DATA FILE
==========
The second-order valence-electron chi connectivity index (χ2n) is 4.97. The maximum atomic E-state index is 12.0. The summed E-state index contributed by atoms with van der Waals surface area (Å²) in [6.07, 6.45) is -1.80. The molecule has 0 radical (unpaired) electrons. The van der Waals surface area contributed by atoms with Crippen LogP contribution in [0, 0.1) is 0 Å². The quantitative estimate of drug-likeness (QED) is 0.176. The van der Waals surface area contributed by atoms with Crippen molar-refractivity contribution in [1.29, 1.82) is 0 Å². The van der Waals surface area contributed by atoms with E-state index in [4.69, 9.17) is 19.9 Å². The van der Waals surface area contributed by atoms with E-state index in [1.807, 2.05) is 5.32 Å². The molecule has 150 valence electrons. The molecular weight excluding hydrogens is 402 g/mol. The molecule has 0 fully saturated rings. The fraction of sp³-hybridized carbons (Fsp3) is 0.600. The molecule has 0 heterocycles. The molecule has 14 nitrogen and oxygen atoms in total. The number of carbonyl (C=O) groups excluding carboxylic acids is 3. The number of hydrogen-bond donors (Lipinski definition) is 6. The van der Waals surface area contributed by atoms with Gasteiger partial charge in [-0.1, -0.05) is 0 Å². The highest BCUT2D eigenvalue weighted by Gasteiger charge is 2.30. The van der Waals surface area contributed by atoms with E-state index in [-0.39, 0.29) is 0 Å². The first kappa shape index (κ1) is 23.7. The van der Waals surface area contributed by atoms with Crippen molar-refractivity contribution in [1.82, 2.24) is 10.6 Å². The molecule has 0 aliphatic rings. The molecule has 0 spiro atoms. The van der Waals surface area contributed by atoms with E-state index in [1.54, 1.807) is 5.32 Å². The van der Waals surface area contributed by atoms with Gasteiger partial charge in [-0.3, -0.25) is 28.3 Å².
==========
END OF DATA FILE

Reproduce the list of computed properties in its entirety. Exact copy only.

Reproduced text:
The second-order valence-electron chi connectivity index (χ2n) is 4.97. The maximum atomic E-state index is 12.0. The summed E-state index contributed by atoms with van der Waals surface area (Å²) in [6.07, 6.45) is -1.80. The molecule has 0 radical (unpaired) electrons. The van der Waals surface area contributed by atoms with Crippen LogP contribution in [0, 0.1) is 0 Å². The quantitative estimate of drug-likeness (QED) is 0.176. The van der Waals surface area contributed by atoms with Crippen molar-refractivity contribution in [1.29, 1.82) is 0 Å². The van der Waals surface area contributed by atoms with E-state index in [4.69, 9.17) is 19.9 Å². The van der Waals surface area contributed by atoms with E-state index in [1.807, 2.05) is 5.32 Å². The molecule has 150 valence electrons. The molecular weight excluding hydrogens is 402 g/mol. The molecule has 0 fully saturated rings. The fraction of sp³-hybridized carbons (Fsp3) is 0.600. The molecule has 0 heterocycles. The molecule has 14 nitrogen and oxygen atoms in total. The number of carbonyl (C=O) groups excluding carboxylic acids is 3. The number of hydrogen-bond donors (Lipinski definition) is 6. The van der Waals surface area contributed by atoms with Gasteiger partial charge in [-0.1, -0.05) is 0 Å². The highest BCUT2D eigenvalue weighted by Gasteiger charge is 2.30. The van der Waals surface area contributed by atoms with E-state index in [-0.39, 0.29) is 0 Å². The first kappa shape index (κ1) is 23.7. The van der Waals surface area contributed by atoms with Crippen molar-refractivity contribution in [1.82, 2.24) is 10.6 Å². The molecule has 0 aliphatic rings. The molecule has 0 spiro atoms. The van der Waals surface area contributed by atoms with E-state index in [1.54, 1.807) is 5.32 Å². The van der Waals surface area contributed by atoms with Gasteiger partial charge in [-0.3, -0.25) is 28.3 Å².